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Environmental sentinel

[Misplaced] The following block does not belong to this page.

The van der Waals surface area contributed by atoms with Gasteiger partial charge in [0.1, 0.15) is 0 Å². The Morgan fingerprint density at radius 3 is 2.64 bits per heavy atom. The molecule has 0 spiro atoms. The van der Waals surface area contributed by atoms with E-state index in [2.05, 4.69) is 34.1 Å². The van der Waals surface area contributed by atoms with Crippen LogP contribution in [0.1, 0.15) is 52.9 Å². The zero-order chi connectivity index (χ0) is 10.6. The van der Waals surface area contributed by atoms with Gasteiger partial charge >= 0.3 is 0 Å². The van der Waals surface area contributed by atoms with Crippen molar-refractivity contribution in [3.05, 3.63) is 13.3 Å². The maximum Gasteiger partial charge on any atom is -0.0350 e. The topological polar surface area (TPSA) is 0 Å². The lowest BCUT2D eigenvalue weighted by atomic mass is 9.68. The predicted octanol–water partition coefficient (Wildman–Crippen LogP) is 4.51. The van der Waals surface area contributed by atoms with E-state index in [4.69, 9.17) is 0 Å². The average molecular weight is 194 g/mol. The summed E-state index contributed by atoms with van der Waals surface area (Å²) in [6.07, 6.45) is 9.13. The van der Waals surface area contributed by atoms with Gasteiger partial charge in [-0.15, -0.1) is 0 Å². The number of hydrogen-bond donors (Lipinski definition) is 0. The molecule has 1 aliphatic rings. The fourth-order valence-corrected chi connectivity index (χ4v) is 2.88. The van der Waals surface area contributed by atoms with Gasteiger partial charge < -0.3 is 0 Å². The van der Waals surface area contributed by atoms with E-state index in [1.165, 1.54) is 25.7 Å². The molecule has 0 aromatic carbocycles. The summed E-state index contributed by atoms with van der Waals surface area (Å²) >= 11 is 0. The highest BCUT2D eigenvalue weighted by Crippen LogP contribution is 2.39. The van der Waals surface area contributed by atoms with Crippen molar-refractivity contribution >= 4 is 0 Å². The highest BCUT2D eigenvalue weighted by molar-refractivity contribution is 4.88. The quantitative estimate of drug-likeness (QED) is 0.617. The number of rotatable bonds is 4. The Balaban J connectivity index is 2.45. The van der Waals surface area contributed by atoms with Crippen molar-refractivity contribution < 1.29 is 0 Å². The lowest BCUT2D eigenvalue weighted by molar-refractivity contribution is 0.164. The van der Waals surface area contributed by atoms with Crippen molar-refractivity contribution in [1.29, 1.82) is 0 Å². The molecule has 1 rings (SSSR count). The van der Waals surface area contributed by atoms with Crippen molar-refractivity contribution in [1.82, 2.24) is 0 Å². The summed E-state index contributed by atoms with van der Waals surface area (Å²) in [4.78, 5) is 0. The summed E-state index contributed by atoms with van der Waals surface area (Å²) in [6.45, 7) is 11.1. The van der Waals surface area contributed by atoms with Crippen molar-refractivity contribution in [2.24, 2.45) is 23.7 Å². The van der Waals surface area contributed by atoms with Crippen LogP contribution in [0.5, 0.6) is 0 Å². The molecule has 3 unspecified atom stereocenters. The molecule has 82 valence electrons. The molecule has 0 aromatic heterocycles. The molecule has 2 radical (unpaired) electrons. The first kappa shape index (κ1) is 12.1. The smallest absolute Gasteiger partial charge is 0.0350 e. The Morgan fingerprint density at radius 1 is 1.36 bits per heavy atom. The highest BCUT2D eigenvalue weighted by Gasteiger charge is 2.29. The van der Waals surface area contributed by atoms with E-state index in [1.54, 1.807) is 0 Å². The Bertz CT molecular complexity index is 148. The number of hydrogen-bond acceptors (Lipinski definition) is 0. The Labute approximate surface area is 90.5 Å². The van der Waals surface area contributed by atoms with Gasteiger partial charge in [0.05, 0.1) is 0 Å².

Estrategias_AntarcticaESASentinel-1A, the satellite developed by the European Space Agency (ESA) and launched on April 3, 2014, has sent its first images of the Earth’s surface. They are a small sample of the type of image that the mission will supply for the ambitious European environmental monitoring program known as Copernicus. Sentinel-1A is equipped with a radar instrument capable of scanning the Earth’s surface through clouds and rain, which will facilitate monitoring of glaciers, oil spills in the ocean and changes in land use, in addition to the responses to emergencies such as floods and earthquakes. The satellite is also outfitted with a laser terminal for rapid transmission of its data via the European Data Relay System (EDRS), a system of orbiting satellites designed to minimize delays when transmitting large amounts of data. The ESA expects that the data generated by Sentinel-1A will be useful in formulating new environmental and security policies. Since its launch, the satellite has performed a complicated routine to deploy its 12-meter radar instruments and its long solar wings. Built at a cost of €280 million, Sentinel-1A has not yet entered its operational orbit, which should occur within a three-month horizon. One of the first images sent by the satellite shows the northern part of the Antarctic Peninsula. Another satellite, Sentinel-1B, identical to 1-A, will be launched next year to optimize data transmission from space.